By Connor Lynch
Western Ontario dairy farmer Andrew Campbell is known both in agriculture and out of it. A big player on social media, he’s a prominent “agvocate,” someone who speaks in defence and support of the agriculture industry.
It’s mostly been a positive experience, he said. But devoted animal activists, and people who oppose livestock farming in general, have been an aggravating issue, particularly on Facebook and Twitter.
Social media has been a boon for farmers’ mental health in some ways, he said. In a planting year as rough as this one, being able to commiserate with people who understand precisely what you’re going through was a fantasy before modern interconnectedness.
Farmers tend to run into trouble once they start engaging more with the general public, such as with people making threats or saying nasty things on their home networks. It can be relentless at times. Said Campbell: “When you’re always (being) attacked, that obviously is draining.”
It’s not all the time, Campbell said. But of the other big-time advocates he’s spoken with, he doesn’t know one that hasn’t been attacked online. Any farmer venturing out of the agriculture world should know he’s increasing the risk that he gets targeted too, he said.
Campbell testified to some of his experiences, including being called a murderer and a rapist because he’s a dairy farmer, during a parliamentary committee’s review of agricultural mental health. The committee released its report last month, calling for, among other things, an examination to see if there could be changes to the Criminal Code, that would criminalize harassing someone for his occupation.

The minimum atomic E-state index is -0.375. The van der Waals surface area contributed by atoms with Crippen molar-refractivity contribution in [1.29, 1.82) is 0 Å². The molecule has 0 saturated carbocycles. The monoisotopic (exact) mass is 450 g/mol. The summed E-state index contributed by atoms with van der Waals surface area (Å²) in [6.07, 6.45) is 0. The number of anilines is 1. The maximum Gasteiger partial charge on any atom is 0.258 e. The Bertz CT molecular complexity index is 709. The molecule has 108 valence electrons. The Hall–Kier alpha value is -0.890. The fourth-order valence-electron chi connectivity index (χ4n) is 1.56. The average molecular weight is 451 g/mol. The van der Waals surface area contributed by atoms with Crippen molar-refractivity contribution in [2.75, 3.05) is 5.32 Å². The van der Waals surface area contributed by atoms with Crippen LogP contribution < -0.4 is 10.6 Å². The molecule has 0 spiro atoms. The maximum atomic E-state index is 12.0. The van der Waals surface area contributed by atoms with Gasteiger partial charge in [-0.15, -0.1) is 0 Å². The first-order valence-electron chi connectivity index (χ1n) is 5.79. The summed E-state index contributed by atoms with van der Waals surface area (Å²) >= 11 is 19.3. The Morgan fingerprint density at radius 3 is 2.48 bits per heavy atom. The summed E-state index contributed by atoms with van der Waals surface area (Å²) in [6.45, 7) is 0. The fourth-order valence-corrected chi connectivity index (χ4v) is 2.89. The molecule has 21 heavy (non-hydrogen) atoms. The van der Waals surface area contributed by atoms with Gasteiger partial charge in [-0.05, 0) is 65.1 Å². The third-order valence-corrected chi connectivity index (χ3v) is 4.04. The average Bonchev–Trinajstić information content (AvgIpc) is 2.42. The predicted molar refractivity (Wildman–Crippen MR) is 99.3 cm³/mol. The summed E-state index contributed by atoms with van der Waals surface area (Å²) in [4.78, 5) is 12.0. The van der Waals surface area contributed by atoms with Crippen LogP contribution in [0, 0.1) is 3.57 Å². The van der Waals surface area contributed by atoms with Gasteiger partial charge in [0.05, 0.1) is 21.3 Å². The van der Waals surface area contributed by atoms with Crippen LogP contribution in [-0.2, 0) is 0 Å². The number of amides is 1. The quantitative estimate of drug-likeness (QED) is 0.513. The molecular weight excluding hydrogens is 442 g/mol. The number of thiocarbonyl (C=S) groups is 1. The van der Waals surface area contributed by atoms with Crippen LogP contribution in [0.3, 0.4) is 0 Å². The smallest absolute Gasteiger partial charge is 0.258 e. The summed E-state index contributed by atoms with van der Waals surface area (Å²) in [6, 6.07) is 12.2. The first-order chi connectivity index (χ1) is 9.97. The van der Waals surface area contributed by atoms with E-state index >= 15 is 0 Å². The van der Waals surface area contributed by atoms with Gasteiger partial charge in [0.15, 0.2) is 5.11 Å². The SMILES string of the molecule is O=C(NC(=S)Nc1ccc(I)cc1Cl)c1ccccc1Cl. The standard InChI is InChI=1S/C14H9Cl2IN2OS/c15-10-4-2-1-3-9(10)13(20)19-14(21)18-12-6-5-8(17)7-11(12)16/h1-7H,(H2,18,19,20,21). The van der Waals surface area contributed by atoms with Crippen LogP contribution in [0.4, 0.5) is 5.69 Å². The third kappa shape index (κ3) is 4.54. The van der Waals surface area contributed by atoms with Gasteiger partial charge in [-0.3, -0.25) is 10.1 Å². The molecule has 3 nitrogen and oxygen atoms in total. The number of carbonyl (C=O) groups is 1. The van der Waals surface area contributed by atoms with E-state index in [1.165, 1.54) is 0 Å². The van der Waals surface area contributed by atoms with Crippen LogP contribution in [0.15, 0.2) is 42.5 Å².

Some farmers who dipped their toes into social media dropped it, at least for a while, after getting attacked on social media, Campbell said. He hasn’t but he’s definitely concerned about how aggressive things have become.
He thinks the situation needs to be looked at as well, even if it doesn’t mean changing the Criminal Code. The current situation seems unsustainable. “If somebody says in a Facebook comment, ‘I’m going to come and kill you,’ that’s pretty black and white. What happens if he says, ‘I’m looking forward to bringing my friends, and coming to your farm.’ Our kids are sleeping in the house in front of that barn.”
Despite his concerns, Campbell says agvocacy needs to continue. “The whole reason that we talk about it as an issue is because of what these (animal activists) are, frankly, making up about our industry.”
That doesn’t mean you have to stick it out on social media if you’re concerned about your family. You can let a farm advocacy group do the work for you. “Just being a member of Farm & Food Care (Ontario), your $250 membership lets them go to a farm, create the video, go to school, do the fair.”
MP Francis Drouin (Liberal — Glengarry-Prescott-Russell) sat on the parliamentary committee and said the committee didn’t have the tools or the time to fully answer whether or not the Criminal Code needs to be or could be changed to protect farmers. “We didn’t really have enough testimony to change the Criminal Code, and didn’t have enough info to say with confidence that it would be an option (for prosecutors).”
But it seemed clear to him that the current situation must change. “I encouraged activists out there, come protest at my office, rather than at a farm. Farmers have the right to live, and that does get to them, when someone’s telling them every day that they’re a criminal.”